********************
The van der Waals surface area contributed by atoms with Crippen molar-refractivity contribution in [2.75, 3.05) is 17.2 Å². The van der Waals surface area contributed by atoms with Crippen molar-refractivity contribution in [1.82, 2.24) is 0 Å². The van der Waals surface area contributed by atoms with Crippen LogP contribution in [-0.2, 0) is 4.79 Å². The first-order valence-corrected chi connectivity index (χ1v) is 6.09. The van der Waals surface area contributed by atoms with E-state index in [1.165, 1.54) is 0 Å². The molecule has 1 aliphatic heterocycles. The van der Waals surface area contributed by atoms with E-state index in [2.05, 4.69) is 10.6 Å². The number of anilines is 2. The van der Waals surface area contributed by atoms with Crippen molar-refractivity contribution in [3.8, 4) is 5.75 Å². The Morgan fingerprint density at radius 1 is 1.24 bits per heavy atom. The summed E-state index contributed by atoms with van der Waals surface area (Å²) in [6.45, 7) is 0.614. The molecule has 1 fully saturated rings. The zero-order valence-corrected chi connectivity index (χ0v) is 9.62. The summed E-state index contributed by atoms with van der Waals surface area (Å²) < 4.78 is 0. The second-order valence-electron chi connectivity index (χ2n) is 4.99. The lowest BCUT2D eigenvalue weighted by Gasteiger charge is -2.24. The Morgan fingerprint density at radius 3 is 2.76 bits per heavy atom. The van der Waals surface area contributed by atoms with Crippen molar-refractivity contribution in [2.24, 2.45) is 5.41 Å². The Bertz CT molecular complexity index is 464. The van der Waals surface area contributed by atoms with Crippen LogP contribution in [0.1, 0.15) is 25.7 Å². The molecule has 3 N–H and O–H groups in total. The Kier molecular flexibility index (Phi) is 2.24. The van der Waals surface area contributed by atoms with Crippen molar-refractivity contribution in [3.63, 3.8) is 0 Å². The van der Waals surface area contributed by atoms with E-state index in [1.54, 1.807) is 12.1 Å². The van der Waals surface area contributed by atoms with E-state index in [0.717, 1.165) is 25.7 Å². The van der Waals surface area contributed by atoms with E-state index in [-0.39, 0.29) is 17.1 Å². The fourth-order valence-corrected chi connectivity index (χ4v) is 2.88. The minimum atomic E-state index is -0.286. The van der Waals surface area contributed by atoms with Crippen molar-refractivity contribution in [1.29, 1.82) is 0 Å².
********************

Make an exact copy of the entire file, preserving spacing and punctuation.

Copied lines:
The van der Waals surface area contributed by atoms with Crippen molar-refractivity contribution in [2.75, 3.05) is 17.2 Å². The van der Waals surface area contributed by atoms with Crippen molar-refractivity contribution in [1.82, 2.24) is 0 Å². The van der Waals surface area contributed by atoms with Crippen LogP contribution in [-0.2, 0) is 4.79 Å². The first-order valence-corrected chi connectivity index (χ1v) is 6.09. The van der Waals surface area contributed by atoms with E-state index in [1.165, 1.54) is 0 Å². The molecule has 1 aliphatic heterocycles. The van der Waals surface area contributed by atoms with E-state index in [2.05, 4.69) is 10.6 Å². The number of anilines is 2. The van der Waals surface area contributed by atoms with Crippen molar-refractivity contribution in [3.8, 4) is 5.75 Å². The Morgan fingerprint density at radius 1 is 1.24 bits per heavy atom. The summed E-state index contributed by atoms with van der Waals surface area (Å²) in [6.45, 7) is 0.614. The molecule has 1 fully saturated rings. The zero-order valence-corrected chi connectivity index (χ0v) is 9.62. The summed E-state index contributed by atoms with van der Waals surface area (Å²) < 4.78 is 0. The second-order valence-electron chi connectivity index (χ2n) is 4.99. The lowest BCUT2D eigenvalue weighted by Gasteiger charge is -2.24. The Morgan fingerprint density at radius 3 is 2.76 bits per heavy atom. The van der Waals surface area contributed by atoms with Crippen molar-refractivity contribution in [2.24, 2.45) is 5.41 Å². The Bertz CT molecular complexity index is 464. The van der Waals surface area contributed by atoms with Crippen LogP contribution in [0.1, 0.15) is 25.7 Å². The molecule has 3 N–H and O–H groups in total. The Kier molecular flexibility index (Phi) is 2.24. The van der Waals surface area contributed by atoms with Crippen molar-refractivity contribution in [3.63, 3.8) is 0 Å². The van der Waals surface area contributed by atoms with E-state index in [1.54, 1.807) is 12.1 Å². The van der Waals surface area contributed by atoms with E-state index in [0.717, 1.165) is 25.7 Å². The van der Waals surface area contributed by atoms with E-state index in [-0.39, 0.29) is 17.1 Å². The fourth-order valence-corrected chi connectivity index (χ4v) is 2.88. The minimum atomic E-state index is -0.286. The van der Waals surface area contributed by atoms with Crippen molar-refractivity contribution in [1.29, 1.82) is 0 Å².